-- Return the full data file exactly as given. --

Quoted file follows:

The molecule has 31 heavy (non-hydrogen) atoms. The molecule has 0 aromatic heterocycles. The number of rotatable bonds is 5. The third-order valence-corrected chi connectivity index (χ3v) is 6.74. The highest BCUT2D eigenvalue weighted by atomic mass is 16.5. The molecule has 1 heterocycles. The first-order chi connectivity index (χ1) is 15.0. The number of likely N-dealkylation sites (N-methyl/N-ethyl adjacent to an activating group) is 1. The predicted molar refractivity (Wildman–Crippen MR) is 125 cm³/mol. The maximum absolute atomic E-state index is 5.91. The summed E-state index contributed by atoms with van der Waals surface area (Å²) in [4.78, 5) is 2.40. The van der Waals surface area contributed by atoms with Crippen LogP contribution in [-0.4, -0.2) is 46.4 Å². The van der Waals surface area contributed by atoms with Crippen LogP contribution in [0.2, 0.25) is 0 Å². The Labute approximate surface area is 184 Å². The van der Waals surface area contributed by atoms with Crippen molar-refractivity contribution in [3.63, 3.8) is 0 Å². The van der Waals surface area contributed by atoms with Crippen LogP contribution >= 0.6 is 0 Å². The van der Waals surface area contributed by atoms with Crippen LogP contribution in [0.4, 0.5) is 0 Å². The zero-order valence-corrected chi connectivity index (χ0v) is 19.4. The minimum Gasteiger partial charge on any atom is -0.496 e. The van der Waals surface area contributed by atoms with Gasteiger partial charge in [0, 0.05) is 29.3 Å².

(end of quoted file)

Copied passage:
The molecule has 31 heavy (non-hydrogen) atoms. The molecule has 0 aromatic heterocycles. The number of rotatable bonds is 5. The third-order valence-corrected chi connectivity index (χ3v) is 6.74. The highest BCUT2D eigenvalue weighted by atomic mass is 16.5. The molecule has 1 heterocycles. The first-order chi connectivity index (χ1) is 15.0. The number of likely N-dealkylation sites (N-methyl/N-ethyl adjacent to an activating group) is 1. The predicted molar refractivity (Wildman–Crippen MR) is 125 cm³/mol. The maximum absolute atomic E-state index is 5.91. The summed E-state index contributed by atoms with van der Waals surface area (Å²) in [4.78, 5) is 2.40. The van der Waals surface area contributed by atoms with Crippen LogP contribution in [-0.4, -0.2) is 46.4 Å². The van der Waals surface area contributed by atoms with Crippen LogP contribution in [0.2, 0.25) is 0 Å². The Labute approximate surface area is 184 Å². The van der Waals surface area contributed by atoms with Crippen molar-refractivity contribution in [3.63, 3.8) is 0 Å². The van der Waals surface area contributed by atoms with Crippen LogP contribution >= 0.6 is 0 Å². The van der Waals surface area contributed by atoms with Crippen LogP contribution in [0.4, 0.5) is 0 Å². The zero-order valence-corrected chi connectivity index (χ0v) is 19.4. The minimum Gasteiger partial charge on any atom is -0.496 e. The van der Waals surface area contributed by atoms with Gasteiger partial charge in [0, 0.05) is 29.3 Å².